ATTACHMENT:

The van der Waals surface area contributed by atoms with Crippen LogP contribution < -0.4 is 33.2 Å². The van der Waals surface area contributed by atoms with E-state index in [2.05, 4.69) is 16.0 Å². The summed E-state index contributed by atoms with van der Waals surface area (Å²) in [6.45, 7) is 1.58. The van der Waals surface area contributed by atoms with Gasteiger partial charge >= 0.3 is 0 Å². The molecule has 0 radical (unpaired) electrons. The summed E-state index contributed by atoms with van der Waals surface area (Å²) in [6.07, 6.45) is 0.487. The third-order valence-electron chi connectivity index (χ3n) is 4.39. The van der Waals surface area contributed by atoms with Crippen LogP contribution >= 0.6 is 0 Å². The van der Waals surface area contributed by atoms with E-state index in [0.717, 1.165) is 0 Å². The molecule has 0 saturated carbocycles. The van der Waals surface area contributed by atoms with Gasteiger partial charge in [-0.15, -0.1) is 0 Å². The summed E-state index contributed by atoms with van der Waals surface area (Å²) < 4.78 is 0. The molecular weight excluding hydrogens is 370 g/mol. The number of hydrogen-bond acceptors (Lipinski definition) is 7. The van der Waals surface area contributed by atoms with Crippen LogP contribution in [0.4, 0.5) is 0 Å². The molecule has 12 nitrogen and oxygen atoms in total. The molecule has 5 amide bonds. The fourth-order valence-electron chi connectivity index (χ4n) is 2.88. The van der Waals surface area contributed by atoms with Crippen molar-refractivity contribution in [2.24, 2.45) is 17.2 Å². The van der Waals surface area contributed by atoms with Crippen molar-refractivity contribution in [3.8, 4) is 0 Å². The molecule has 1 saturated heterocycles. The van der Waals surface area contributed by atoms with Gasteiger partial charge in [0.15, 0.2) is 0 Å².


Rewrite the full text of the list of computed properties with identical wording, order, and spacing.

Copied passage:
The van der Waals surface area contributed by atoms with Crippen LogP contribution < -0.4 is 33.2 Å². The van der Waals surface area contributed by atoms with E-state index in [2.05, 4.69) is 16.0 Å². The summed E-state index contributed by atoms with van der Waals surface area (Å²) in [6.45, 7) is 1.58. The van der Waals surface area contributed by atoms with Gasteiger partial charge >= 0.3 is 0 Å². The molecule has 0 radical (unpaired) electrons. The summed E-state index contributed by atoms with van der Waals surface area (Å²) in [6.07, 6.45) is 0.487. The third-order valence-electron chi connectivity index (χ3n) is 4.39. The van der Waals surface area contributed by atoms with Crippen LogP contribution >= 0.6 is 0 Å². The van der Waals surface area contributed by atoms with E-state index in [0.717, 1.165) is 0 Å². The molecule has 0 saturated carbocycles. The van der Waals surface area contributed by atoms with Gasteiger partial charge in [-0.15, -0.1) is 0 Å². The summed E-state index contributed by atoms with van der Waals surface area (Å²) < 4.78 is 0. The molecular weight excluding hydrogens is 370 g/mol. The number of hydrogen-bond acceptors (Lipinski definition) is 7. The van der Waals surface area contributed by atoms with Crippen LogP contribution in [0.4, 0.5) is 0 Å². The molecule has 12 nitrogen and oxygen atoms in total. The molecule has 5 amide bonds. The fourth-order valence-electron chi connectivity index (χ4n) is 2.88. The van der Waals surface area contributed by atoms with Crippen molar-refractivity contribution in [2.24, 2.45) is 17.2 Å². The van der Waals surface area contributed by atoms with Crippen molar-refractivity contribution in [3.8, 4) is 0 Å². The molecule has 1 saturated heterocycles. The van der Waals surface area contributed by atoms with Gasteiger partial charge in [0.15, 0.2) is 0 Å².